I try to act like I’m not old, but Life keeps sending me horrid reminders  

A man with a hammer chases a running toilet duck
Original images: Aaron Thomas/Pixabay and Rene Rauschenberger/Pixabay

I’M OLD! OLD! Old as mould….

I mean: I try to act like age is just a number.

I try to stay just a bit current and not put limitations on what I can do at 50-something.

I try to keep improving, but Life always finds a way to remind me that, every day, I’m even more decrepit than I ever have been…

Continue reading “Thick But Cute: It Beats Running Like A Toilet Duck”

I’m A Runner, Not A Walker’s

I don’t want to be Mr Potato Head any more

A crisp-headed man runs
Original image: StockSnap/Pixabay

I’m thinking seriously about ending one of the longest and most satisfying relationships of my life.

It’s one that’s gone on for longer than my marriage and for more time than I knew my Dad, or my Mum.

But I think it’s finally time that I stopped eating crisps.

Continue reading “I’m A Runner, Not A Walker’s”

I’m Trying To Keep Making Healthy Choices… But One Of My Balls Has To Drop Soon

These days, you have to be a bit of a freak to be healthy all the time

A cavewoman dreams of snacking
Original image: sgrunden/Pixabay

I’M A BAD person.

I’ve just gone and made myself a morning coffee, with caffeine in it. Plus three sugars, and some Cadbury’s drinking chocolate on the top so it mimicked a café cappuccino.

I even got out my sad little electric whisk and frothed up the milk. What a loser!

I’m disappointed with myself, you see, because I’m not supposed to be drinking caffeine. The doctor told me.

And, until this morning I’d largely given up coffee, and excised Diet Cokes ruthlessly from my life.

Continue reading “I’m Trying To Keep Making Healthy Choices… But One Of My Balls Has To Drop Soon”

At Last! Some Good Numbers For 50-Somethings!

If you’re 50 or older, you may already be over the worst…

A smiling face graph

I WAS NEVER much good at maths but, there are a lot of numbers running through my head at the minute.

For example, I’ve just entered the last year of the famed 45-54 marketing category – the one after which advertisers lose interest in flogging stuff to you, because you can in no way be considered sexy any more.

Rather than worrying about being a year closer to falling off my perch, however, I’m actually looking forward to being forgotten – give or take the odd poke from Viking River Cruises or Stannah Stairlifts.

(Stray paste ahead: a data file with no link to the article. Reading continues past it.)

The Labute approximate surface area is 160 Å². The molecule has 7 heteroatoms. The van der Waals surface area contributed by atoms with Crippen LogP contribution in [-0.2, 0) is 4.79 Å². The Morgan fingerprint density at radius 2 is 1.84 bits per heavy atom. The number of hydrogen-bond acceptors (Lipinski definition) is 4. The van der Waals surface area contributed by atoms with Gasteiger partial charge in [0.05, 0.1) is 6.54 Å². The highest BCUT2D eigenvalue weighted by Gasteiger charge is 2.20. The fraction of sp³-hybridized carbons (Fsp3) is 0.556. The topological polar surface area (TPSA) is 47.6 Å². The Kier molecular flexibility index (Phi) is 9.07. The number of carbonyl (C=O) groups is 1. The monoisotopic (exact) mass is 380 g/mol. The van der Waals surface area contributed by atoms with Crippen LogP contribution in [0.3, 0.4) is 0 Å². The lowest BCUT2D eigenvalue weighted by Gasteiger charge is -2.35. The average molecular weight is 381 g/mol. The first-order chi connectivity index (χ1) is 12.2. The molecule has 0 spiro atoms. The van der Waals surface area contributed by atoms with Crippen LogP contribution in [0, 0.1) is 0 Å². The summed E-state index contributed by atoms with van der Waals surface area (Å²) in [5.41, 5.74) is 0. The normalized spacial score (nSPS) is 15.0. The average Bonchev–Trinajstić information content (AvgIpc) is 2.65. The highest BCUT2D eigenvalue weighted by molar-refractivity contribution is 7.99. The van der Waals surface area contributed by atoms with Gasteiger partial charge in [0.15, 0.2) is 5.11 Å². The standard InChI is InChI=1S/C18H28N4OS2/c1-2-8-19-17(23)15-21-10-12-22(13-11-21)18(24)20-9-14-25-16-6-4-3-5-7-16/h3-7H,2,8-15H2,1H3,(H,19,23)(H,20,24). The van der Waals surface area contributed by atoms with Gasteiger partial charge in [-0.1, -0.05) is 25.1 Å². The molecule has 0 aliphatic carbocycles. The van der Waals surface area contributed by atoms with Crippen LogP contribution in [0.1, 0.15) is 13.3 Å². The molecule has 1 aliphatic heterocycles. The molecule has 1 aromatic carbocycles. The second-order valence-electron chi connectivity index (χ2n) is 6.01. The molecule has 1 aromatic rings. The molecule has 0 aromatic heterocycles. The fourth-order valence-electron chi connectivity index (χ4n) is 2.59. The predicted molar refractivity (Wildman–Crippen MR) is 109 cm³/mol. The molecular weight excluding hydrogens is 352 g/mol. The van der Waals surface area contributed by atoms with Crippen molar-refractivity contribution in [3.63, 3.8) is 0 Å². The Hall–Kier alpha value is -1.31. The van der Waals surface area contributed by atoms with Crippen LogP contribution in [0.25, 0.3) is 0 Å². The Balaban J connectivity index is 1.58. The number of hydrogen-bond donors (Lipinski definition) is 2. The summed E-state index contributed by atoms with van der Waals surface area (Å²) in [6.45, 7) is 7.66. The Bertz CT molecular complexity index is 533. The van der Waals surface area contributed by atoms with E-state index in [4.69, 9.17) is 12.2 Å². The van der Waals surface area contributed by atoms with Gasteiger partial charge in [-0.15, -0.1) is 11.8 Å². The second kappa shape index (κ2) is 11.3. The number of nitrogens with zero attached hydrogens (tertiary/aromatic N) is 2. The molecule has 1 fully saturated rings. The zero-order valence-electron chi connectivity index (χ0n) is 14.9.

I’m also approaching a more personally important statistic because, if I hang around for about another 18 months, I’ll have passed the ages at which my Dad and my Mum died. 

And, although their passing has caused me all manner of pain over the years, I’m now strangely euphoric that I’m about to be out on my own here.

Outliving them seems a success of a kind, as if we were in some sort of race and suddenly… I’m in the lead

God knows, it’s not like me to be so cheerful about anything – especially getting older.

But according to new research on how age affects happiness I may, quite literally, have turned a corner. Or at least a curve…

I’m talking about the recent study by former Bank of England economist David Blanchflower, who has pinpointed the age at which we are most unhappy as 47 years and two months.

Continue reading “At Last! Some Good Numbers For 50-Somethings!”

Where Is My Mind?

Maybe forgetting things as I get older isn’t something to stress about…

A frightened bag of raspberries (cartoon)

I looked in the bread bin this morning and found I’d left a bag of frozen raspberries there.

I must have done it yesterday morning while I was making breakfast. The berries – and the bin – were pretty soggy.

And it’s not the first forgetful thing I’ve done lately – far from it.

I often find myself stopping in front of the fridge, or a cupboard in the kitchen, trying to remember what I’m doing there.

It’s probably at moments like this that I put milk in the drawers and porridge in the freezer – snatching them out hours or days later and wondering: ‘Is this it? Am I finally losing my mind?”

Continue reading “Where Is My Mind?”

Five Green Bottles

I’ve been drinking again, and had no option but to send myself on a punishment run

Five beer bottles and a Strava map

THE TONY ADAMS Memorial Eight Mile Race is not like other running events.  

For a start, the Arsenal and England footballer it’s named after isn’t dead.

Also unlike other races, ‘The Adams’ doesn’t take place at a fixed time every year – but erupts across the athletic calendar on several random days, often in clusters, like zits on a sixteen-year-old’s chin.

And there is only ever one participant: me.

That’s because The Tony Adams Memorial Eight Miler takes place whenever I fall off the wagon and feel the need to punish myself.

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Running: The Mental Health Prophylactic

It’s cold and dark, but if you can get outside and run… get outside and run!

A cartoon man runs inside a condom
Image: an original artwork by Mr Shit50s

Life’s not all that easy at the moment, here in the frozen North.

It’s not cold, cold. In fact, it’s not even frozen. But there was a thick frost on the roofs of the cars outside when we struggled up this morning.

It was still dark, and I was so tired that one massive yawn threatened to dislocate my jaw as I switched on the kettle for the day’s first invigorating cuppa.

I looked out onto the blackness of the garden, lamplight picking out the frost, and thought my first uncomfortable thoughts of the day – nothing too serious, just the sort of mental scabs I often pick at.

And then I thought: I don’t want a sad day today. I want a run.  

Continue reading “Running: The Mental Health Prophylactic”